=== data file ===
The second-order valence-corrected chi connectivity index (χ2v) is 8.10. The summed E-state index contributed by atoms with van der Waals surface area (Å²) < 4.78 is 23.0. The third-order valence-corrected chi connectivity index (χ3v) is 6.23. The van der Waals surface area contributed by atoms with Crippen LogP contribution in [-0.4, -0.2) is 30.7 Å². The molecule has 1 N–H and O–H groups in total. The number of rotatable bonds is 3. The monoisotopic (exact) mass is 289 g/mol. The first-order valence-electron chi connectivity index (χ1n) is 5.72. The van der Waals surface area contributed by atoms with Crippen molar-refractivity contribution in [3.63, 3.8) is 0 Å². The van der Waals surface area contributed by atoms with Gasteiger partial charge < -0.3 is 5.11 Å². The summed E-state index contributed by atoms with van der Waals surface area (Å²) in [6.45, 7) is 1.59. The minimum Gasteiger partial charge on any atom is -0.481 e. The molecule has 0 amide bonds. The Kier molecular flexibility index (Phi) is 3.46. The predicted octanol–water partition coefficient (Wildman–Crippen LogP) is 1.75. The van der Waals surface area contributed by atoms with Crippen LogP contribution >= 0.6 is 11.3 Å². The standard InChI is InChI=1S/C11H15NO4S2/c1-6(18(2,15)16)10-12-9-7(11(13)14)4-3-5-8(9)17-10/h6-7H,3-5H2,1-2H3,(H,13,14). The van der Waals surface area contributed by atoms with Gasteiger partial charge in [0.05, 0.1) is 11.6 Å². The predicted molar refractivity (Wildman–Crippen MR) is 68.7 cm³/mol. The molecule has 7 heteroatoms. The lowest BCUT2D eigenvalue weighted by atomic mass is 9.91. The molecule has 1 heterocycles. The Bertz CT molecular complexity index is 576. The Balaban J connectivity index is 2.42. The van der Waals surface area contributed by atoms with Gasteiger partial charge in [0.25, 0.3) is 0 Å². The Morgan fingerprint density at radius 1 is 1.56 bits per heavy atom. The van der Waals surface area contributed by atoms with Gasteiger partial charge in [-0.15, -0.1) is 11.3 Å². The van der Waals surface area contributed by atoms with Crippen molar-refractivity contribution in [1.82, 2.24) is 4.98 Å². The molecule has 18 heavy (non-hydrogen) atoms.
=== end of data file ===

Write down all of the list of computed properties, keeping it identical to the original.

The second-order valence-corrected chi connectivity index (χ2v) is 8.10. The summed E-state index contributed by atoms with van der Waals surface area (Å²) < 4.78 is 23.0. The third-order valence-corrected chi connectivity index (χ3v) is 6.23. The van der Waals surface area contributed by atoms with Crippen LogP contribution in [-0.4, -0.2) is 30.7 Å². The molecule has 1 N–H and O–H groups in total. The number of rotatable bonds is 3. The monoisotopic (exact) mass is 289 g/mol. The first-order valence-electron chi connectivity index (χ1n) is 5.72. The van der Waals surface area contributed by atoms with Crippen molar-refractivity contribution in [3.63, 3.8) is 0 Å². The van der Waals surface area contributed by atoms with Gasteiger partial charge < -0.3 is 5.11 Å². The summed E-state index contributed by atoms with van der Waals surface area (Å²) in [6.45, 7) is 1.59. The minimum Gasteiger partial charge on any atom is -0.481 e. The molecule has 0 amide bonds. The Kier molecular flexibility index (Phi) is 3.46. The predicted octanol–water partition coefficient (Wildman–Crippen LogP) is 1.75. The van der Waals surface area contributed by atoms with Crippen LogP contribution >= 0.6 is 11.3 Å². The standard InChI is InChI=1S/C11H15NO4S2/c1-6(18(2,15)16)10-12-9-7(11(13)14)4-3-5-8(9)17-10/h6-7H,3-5H2,1-2H3,(H,13,14). The van der Waals surface area contributed by atoms with Gasteiger partial charge in [0.05, 0.1) is 11.6 Å². The predicted molar refractivity (Wildman–Crippen MR) is 68.7 cm³/mol. The molecule has 7 heteroatoms. The lowest BCUT2D eigenvalue weighted by atomic mass is 9.91. The molecule has 1 heterocycles. The Bertz CT molecular complexity index is 576. The Balaban J connectivity index is 2.42. The van der Waals surface area contributed by atoms with Gasteiger partial charge in [0.25, 0.3) is 0 Å². The Morgan fingerprint density at radius 1 is 1.56 bits per heavy atom. The van der Waals surface area contributed by atoms with Gasteiger partial charge in [-0.15, -0.1) is 11.3 Å². The van der Waals surface area contributed by atoms with Crippen molar-refractivity contribution in [1.82, 2.24) is 4.98 Å². The molecule has 18 heavy (non-hydrogen) atoms.